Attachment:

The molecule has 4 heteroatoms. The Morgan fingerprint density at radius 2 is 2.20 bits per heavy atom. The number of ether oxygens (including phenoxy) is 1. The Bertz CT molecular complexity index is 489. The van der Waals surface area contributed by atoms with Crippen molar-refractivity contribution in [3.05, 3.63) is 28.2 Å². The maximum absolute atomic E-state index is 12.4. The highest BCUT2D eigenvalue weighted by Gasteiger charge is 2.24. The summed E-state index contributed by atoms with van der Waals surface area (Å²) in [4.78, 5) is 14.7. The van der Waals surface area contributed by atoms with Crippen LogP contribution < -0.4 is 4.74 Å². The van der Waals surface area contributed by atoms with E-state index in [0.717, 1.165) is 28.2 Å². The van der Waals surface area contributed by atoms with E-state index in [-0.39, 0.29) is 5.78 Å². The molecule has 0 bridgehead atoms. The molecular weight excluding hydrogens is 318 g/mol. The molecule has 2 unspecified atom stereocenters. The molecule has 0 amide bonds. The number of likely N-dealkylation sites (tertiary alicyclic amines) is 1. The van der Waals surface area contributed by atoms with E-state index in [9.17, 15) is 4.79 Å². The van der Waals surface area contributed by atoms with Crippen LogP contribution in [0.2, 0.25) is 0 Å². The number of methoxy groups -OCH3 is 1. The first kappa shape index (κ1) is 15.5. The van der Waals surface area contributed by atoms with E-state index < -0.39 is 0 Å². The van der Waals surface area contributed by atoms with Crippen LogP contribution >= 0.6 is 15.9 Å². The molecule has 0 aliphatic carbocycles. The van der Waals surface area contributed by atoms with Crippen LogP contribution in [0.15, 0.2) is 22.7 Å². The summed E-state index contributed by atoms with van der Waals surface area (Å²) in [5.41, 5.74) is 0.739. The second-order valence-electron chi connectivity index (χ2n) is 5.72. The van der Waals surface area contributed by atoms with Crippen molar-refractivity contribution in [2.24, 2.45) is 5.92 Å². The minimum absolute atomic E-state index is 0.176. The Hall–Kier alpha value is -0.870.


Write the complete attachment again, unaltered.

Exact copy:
The molecule has 4 heteroatoms. The Morgan fingerprint density at radius 2 is 2.20 bits per heavy atom. The number of ether oxygens (including phenoxy) is 1. The Bertz CT molecular complexity index is 489. The van der Waals surface area contributed by atoms with Crippen molar-refractivity contribution in [3.05, 3.63) is 28.2 Å². The maximum absolute atomic E-state index is 12.4. The highest BCUT2D eigenvalue weighted by Gasteiger charge is 2.24. The summed E-state index contributed by atoms with van der Waals surface area (Å²) in [4.78, 5) is 14.7. The van der Waals surface area contributed by atoms with Crippen LogP contribution < -0.4 is 4.74 Å². The van der Waals surface area contributed by atoms with E-state index in [0.717, 1.165) is 28.2 Å². The van der Waals surface area contributed by atoms with E-state index in [-0.39, 0.29) is 5.78 Å². The molecule has 0 bridgehead atoms. The molecular weight excluding hydrogens is 318 g/mol. The molecule has 2 unspecified atom stereocenters. The molecule has 0 amide bonds. The number of likely N-dealkylation sites (tertiary alicyclic amines) is 1. The van der Waals surface area contributed by atoms with E-state index in [9.17, 15) is 4.79 Å². The van der Waals surface area contributed by atoms with Crippen LogP contribution in [0.2, 0.25) is 0 Å². The number of methoxy groups -OCH3 is 1. The first kappa shape index (κ1) is 15.5. The van der Waals surface area contributed by atoms with E-state index < -0.39 is 0 Å². The van der Waals surface area contributed by atoms with Crippen LogP contribution >= 0.6 is 15.9 Å². The molecule has 0 aliphatic carbocycles. The van der Waals surface area contributed by atoms with Crippen LogP contribution in [0.15, 0.2) is 22.7 Å². The summed E-state index contributed by atoms with van der Waals surface area (Å²) in [5.41, 5.74) is 0.739. The second-order valence-electron chi connectivity index (χ2n) is 5.72. The van der Waals surface area contributed by atoms with Crippen molar-refractivity contribution in [2.24, 2.45) is 5.92 Å². The minimum absolute atomic E-state index is 0.176. The Hall–Kier alpha value is -0.870.